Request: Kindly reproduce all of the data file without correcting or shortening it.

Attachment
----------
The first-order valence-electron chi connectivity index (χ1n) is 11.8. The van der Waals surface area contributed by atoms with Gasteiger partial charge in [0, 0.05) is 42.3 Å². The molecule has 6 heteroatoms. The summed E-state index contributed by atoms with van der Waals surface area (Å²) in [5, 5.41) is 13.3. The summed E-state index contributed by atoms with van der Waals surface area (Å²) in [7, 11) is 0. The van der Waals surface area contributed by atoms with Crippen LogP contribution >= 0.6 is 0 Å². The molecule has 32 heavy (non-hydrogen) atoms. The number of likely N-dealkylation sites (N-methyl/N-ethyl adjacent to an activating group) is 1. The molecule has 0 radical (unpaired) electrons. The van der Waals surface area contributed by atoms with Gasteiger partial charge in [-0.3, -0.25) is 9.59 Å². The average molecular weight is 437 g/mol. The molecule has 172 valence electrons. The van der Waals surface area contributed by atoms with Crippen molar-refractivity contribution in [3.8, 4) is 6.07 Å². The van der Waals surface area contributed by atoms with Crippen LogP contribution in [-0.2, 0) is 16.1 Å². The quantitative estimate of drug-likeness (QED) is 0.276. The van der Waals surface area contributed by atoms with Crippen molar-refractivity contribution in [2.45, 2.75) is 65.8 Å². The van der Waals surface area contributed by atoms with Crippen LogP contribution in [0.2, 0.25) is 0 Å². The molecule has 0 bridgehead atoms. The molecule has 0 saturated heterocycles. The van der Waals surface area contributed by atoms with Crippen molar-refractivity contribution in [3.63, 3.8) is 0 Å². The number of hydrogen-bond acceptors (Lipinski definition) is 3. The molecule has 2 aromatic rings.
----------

The first-order valence-electron chi connectivity index (χ1n) is 11.8. The van der Waals surface area contributed by atoms with Gasteiger partial charge in [0, 0.05) is 42.3 Å². The molecule has 6 heteroatoms. The summed E-state index contributed by atoms with van der Waals surface area (Å²) in [5, 5.41) is 13.3. The summed E-state index contributed by atoms with van der Waals surface area (Å²) in [7, 11) is 0. The van der Waals surface area contributed by atoms with Crippen LogP contribution >= 0.6 is 0 Å². The molecule has 32 heavy (non-hydrogen) atoms. The number of likely N-dealkylation sites (N-methyl/N-ethyl adjacent to an activating group) is 1. The molecule has 0 radical (unpaired) electrons. The van der Waals surface area contributed by atoms with Gasteiger partial charge in [-0.3, -0.25) is 9.59 Å². The average molecular weight is 437 g/mol. The molecule has 172 valence electrons. The van der Waals surface area contributed by atoms with Crippen molar-refractivity contribution in [3.8, 4) is 6.07 Å². The van der Waals surface area contributed by atoms with Crippen LogP contribution in [-0.2, 0) is 16.1 Å². The quantitative estimate of drug-likeness (QED) is 0.276. The van der Waals surface area contributed by atoms with Crippen molar-refractivity contribution in [2.45, 2.75) is 65.8 Å². The van der Waals surface area contributed by atoms with Crippen LogP contribution in [0.2, 0.25) is 0 Å². The molecule has 0 bridgehead atoms. The molecule has 0 saturated heterocycles. The van der Waals surface area contributed by atoms with Crippen molar-refractivity contribution in [3.63, 3.8) is 0 Å². The number of hydrogen-bond acceptors (Lipinski definition) is 3. The molecule has 2 aromatic rings.